Additional notes from Richard Carter
Notes On The Instruments
Bowed guitar - An electric guitar played with a violin bow. Jimmy page of Led Zeppelin was one of the first people to use this technique in performance.
Sitar guitar - A type of electric guitar manufactured in the 1960s by the Danelectro company (although the upmarket ones were issued under the Coral name). The idea was to give players the sound of a sitar (which was being popularised by the likes of the Beatles) but with the playability and convenience of a guitar. It had a special type of bridge (the part on the guitar body that the strings pass over) that made the buzzy sitar sound. The Coral model (which is what Mike owns) also had a set of drone strings that could be plucked to give a more authentic sitar type sound. It can be heard at 17:18.
Glorfindel guitar - A guitar played through Mike's Roland GP-8 Guitar effects unit, programmed to simulate the sound of the Glorfindel Box (an effect used to create some of the distinctive guitar sounds on Tubular Bells - see the section on 'Guitars sounding like bagpipes' on the Tubular Bells page for more information).
Highly strung guitar - A particular way of stringing and tuning a guitar. A 12 string guitar has a pair of strings where a 6 string guitar would have one. One of these strings is tuned normally, and one an octave above (except the high B and E strings, where it is the same pitch as its partner). Take away the normally pitched strings and you have a highly strung guitar.
Steinway Piano - A piano made by the famous piano makers Steinway and Sons, founded by members of the German family Steinweg (anglicised to Steinway when they emigrated to the United States), with factories in New York, USA and Hamburg, Germany. The company is particularly famous for its grand pianos. This is perhpas another way of saying 'grand piano' without bringing to mind Tubular Bells.
Shoes - used for the stamping sounds in various places, such as at 57:45.
Hoover - A vacuum cleaner used by Mike to give a drone type sound,echoing the technique he used on his early demos for Tubular Bells. You can hear it's slightly wheezing motor noise fairly clearly at around 16:23 (although it comes in before this, and can also be heard behind similar acoustic guitar section between 16:58 and 17:18).
Clay drums - Unsurprisingly, drums made of clay. Drums of this type can be found in many parts of the world, and are normally of a hollow clay pot type construction.
Sticks - Probably something like the aborigine clapsticks, carved pieces of wood that are hit together to make a clicking type of sound, much like the 'claves' used by orchestral percussionists.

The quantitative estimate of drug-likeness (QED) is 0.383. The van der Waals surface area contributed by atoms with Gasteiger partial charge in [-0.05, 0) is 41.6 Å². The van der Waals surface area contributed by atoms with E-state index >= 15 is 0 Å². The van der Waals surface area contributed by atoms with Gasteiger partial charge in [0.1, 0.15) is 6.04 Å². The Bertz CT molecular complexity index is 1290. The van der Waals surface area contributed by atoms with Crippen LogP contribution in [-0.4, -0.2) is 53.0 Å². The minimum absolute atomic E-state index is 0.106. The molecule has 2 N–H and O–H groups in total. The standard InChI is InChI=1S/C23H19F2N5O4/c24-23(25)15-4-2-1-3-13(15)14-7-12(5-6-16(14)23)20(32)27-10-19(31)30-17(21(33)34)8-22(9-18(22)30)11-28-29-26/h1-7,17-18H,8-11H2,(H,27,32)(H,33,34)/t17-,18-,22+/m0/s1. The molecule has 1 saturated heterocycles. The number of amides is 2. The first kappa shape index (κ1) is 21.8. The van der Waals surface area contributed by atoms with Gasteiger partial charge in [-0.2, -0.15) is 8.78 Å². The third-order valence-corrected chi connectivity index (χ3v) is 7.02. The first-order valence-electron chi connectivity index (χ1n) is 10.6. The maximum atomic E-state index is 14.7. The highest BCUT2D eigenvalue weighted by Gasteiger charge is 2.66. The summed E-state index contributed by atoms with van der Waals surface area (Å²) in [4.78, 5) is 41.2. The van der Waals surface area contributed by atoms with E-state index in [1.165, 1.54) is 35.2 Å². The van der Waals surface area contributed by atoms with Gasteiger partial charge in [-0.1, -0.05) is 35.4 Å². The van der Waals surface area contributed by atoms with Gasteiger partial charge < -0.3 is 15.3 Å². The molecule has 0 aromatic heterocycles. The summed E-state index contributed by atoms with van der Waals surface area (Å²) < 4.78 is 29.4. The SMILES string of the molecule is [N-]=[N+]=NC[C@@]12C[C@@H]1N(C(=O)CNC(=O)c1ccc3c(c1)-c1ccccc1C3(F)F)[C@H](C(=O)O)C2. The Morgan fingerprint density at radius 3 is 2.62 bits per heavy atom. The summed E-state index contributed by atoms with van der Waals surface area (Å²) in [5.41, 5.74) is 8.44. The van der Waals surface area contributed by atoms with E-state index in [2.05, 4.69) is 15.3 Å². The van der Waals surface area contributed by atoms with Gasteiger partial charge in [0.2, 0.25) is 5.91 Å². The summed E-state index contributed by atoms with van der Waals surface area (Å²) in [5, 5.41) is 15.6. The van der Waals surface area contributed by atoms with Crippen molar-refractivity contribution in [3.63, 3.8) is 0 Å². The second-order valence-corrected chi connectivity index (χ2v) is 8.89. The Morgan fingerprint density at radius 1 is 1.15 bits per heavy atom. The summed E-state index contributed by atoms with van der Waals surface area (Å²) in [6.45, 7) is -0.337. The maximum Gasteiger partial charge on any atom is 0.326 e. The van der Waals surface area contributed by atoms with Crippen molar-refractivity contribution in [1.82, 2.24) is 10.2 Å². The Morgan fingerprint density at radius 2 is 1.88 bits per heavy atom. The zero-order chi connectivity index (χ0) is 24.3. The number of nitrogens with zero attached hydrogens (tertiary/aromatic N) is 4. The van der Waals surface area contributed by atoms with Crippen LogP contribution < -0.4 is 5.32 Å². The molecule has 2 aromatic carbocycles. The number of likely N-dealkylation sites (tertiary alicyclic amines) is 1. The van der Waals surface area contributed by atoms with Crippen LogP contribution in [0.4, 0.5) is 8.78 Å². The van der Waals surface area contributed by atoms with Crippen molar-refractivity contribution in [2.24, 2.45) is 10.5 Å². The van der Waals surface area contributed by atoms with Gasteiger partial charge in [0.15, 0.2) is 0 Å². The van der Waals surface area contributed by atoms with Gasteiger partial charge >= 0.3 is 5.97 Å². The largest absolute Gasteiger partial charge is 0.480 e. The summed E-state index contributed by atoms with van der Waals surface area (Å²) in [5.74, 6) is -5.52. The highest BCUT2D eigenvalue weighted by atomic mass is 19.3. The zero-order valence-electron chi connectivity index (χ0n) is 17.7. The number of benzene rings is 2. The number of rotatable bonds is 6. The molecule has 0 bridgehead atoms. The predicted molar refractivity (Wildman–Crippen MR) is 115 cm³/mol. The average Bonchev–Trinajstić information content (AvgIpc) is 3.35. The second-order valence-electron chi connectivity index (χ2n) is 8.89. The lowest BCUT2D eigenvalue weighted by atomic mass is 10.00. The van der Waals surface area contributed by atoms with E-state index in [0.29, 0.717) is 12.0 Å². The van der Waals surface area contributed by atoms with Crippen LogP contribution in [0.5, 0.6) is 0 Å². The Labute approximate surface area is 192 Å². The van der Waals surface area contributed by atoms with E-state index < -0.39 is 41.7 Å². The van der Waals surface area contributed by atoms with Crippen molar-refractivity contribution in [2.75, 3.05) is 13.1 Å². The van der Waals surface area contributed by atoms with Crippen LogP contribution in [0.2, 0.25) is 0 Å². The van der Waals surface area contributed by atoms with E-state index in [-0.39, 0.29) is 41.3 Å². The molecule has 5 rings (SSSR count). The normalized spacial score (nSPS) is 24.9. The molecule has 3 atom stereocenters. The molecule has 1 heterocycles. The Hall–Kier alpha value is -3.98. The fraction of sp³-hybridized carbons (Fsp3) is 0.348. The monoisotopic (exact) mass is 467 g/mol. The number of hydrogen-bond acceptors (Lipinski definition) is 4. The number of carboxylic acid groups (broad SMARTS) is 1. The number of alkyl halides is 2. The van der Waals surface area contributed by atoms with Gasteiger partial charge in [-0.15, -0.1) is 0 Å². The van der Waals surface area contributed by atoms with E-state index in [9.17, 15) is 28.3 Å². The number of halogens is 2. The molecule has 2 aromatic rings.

Jew's Harp - An instrument consisting of a metal frame and a small 'tongue' of metal. The Jew's harp is held at the opening of the player's mouth, which amplifies the sound and allows the tone of it to be changed (by the player making different vowel shapes with his/her mouth). The instrument has almost certainly nothing to do with Jewish people, the name having probably evolved from some other English word (one suggestion is that it comes from the old English word gewgaw). The Jew's Harp can be heard at around 37:48.
Rototom - Type of drum, related to the tom tom (hence the tom part of the name) but tuneable by rotating the head of the drum.
Kalimba - An African instrument, sometimes known as a 'thumb piano'. The kalimba has a set of flat metal 'tongues' which are flicked by the thumbs of the player, making a note sound. They often have something like a gourd as a resonator.
Long thin metallic hanging tubes - Similar to the way he uses 'steinway piano' instead of 'grand piano', the Tubular Bells are being given this name in a tongue-in-cheek attempt not to mention that instrument.
Notes On The Musicians
Janet Brown - Used to do some of the voices for British TV show 'Spitting Image' (a topical comedy series involving latex puppets of famous people). She provided the voice for the Margaret Thatcher (British Prime Minister during the 1980s) puppet on that show and impersonates Mrs Thatcher again at the end of Amarok (the 'Hello everyone...' bit at 54:34).
Paddy Moloney - What Paddy plays is not listed, but he probably plays the tin whistle.
See Ommadawn page for more information on Paddy Moloney as well as Clodagh Simmonds and Bridget St John.
The recording equipment used for Amarok included Mike's Harrison series X (10) mixing console and the Sony 3348 digital multitracker. The 3348 was (and still is) a large and costly machine that recorded 48 tracks of digital audio onto 1/2" tape. More and more studios now are giving up machines such as these in favour of hard disk based systems, either running on computers, or as stand alone devices such as Fairlight's Merlin which Mike has been known to use.